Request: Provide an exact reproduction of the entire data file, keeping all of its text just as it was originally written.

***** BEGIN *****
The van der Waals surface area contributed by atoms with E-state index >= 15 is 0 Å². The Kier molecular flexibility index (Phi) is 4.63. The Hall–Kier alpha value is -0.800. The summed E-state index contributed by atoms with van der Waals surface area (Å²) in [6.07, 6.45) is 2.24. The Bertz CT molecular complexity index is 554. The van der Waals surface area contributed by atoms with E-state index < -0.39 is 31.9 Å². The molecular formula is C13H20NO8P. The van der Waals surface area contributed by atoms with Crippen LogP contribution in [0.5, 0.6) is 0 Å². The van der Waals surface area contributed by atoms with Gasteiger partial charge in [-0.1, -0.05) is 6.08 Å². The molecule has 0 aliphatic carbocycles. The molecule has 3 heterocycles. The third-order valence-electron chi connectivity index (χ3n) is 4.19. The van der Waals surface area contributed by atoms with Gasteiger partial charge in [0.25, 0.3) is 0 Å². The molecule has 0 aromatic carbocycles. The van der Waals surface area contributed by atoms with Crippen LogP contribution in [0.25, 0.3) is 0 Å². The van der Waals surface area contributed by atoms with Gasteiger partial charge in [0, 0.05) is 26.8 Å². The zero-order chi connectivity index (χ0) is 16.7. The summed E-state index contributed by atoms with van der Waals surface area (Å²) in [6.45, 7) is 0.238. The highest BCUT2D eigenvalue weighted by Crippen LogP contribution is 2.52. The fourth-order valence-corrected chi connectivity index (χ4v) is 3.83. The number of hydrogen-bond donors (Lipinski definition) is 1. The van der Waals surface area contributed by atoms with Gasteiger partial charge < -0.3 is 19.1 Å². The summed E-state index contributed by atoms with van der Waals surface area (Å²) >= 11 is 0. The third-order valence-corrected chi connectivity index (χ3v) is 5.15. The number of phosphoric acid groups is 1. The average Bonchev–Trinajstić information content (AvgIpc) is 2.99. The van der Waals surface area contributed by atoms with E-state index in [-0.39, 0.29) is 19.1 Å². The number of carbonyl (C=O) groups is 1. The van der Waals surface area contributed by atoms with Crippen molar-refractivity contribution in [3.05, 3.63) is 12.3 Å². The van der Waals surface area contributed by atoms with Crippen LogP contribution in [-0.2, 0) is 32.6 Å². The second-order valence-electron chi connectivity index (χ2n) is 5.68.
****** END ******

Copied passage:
The van der Waals surface area contributed by atoms with E-state index >= 15 is 0 Å². The Kier molecular flexibility index (Phi) is 4.63. The Hall–Kier alpha value is -0.800. The summed E-state index contributed by atoms with van der Waals surface area (Å²) in [6.07, 6.45) is 2.24. The Bertz CT molecular complexity index is 554. The van der Waals surface area contributed by atoms with E-state index < -0.39 is 31.9 Å². The molecular formula is C13H20NO8P. The van der Waals surface area contributed by atoms with Crippen LogP contribution in [0.5, 0.6) is 0 Å². The van der Waals surface area contributed by atoms with Gasteiger partial charge in [-0.1, -0.05) is 6.08 Å². The molecule has 0 aliphatic carbocycles. The molecule has 3 heterocycles. The third-order valence-electron chi connectivity index (χ3n) is 4.19. The van der Waals surface area contributed by atoms with Gasteiger partial charge in [0.25, 0.3) is 0 Å². The molecule has 0 aromatic carbocycles. The van der Waals surface area contributed by atoms with Crippen LogP contribution in [0.25, 0.3) is 0 Å². The van der Waals surface area contributed by atoms with Gasteiger partial charge in [0, 0.05) is 26.8 Å². The zero-order chi connectivity index (χ0) is 16.7. The summed E-state index contributed by atoms with van der Waals surface area (Å²) in [6.45, 7) is 0.238. The highest BCUT2D eigenvalue weighted by Crippen LogP contribution is 2.52. The fourth-order valence-corrected chi connectivity index (χ4v) is 3.83. The number of hydrogen-bond donors (Lipinski definition) is 1. The van der Waals surface area contributed by atoms with Gasteiger partial charge < -0.3 is 19.1 Å². The summed E-state index contributed by atoms with van der Waals surface area (Å²) >= 11 is 0. The third-order valence-corrected chi connectivity index (χ3v) is 5.15. The number of phosphoric acid groups is 1. The average Bonchev–Trinajstić information content (AvgIpc) is 2.99. The van der Waals surface area contributed by atoms with E-state index in [-0.39, 0.29) is 19.1 Å². The number of carbonyl (C=O) groups is 1. The van der Waals surface area contributed by atoms with Crippen molar-refractivity contribution in [3.05, 3.63) is 12.3 Å². The van der Waals surface area contributed by atoms with Crippen LogP contribution in [-0.2, 0) is 32.6 Å². The second-order valence-electron chi connectivity index (χ2n) is 5.68.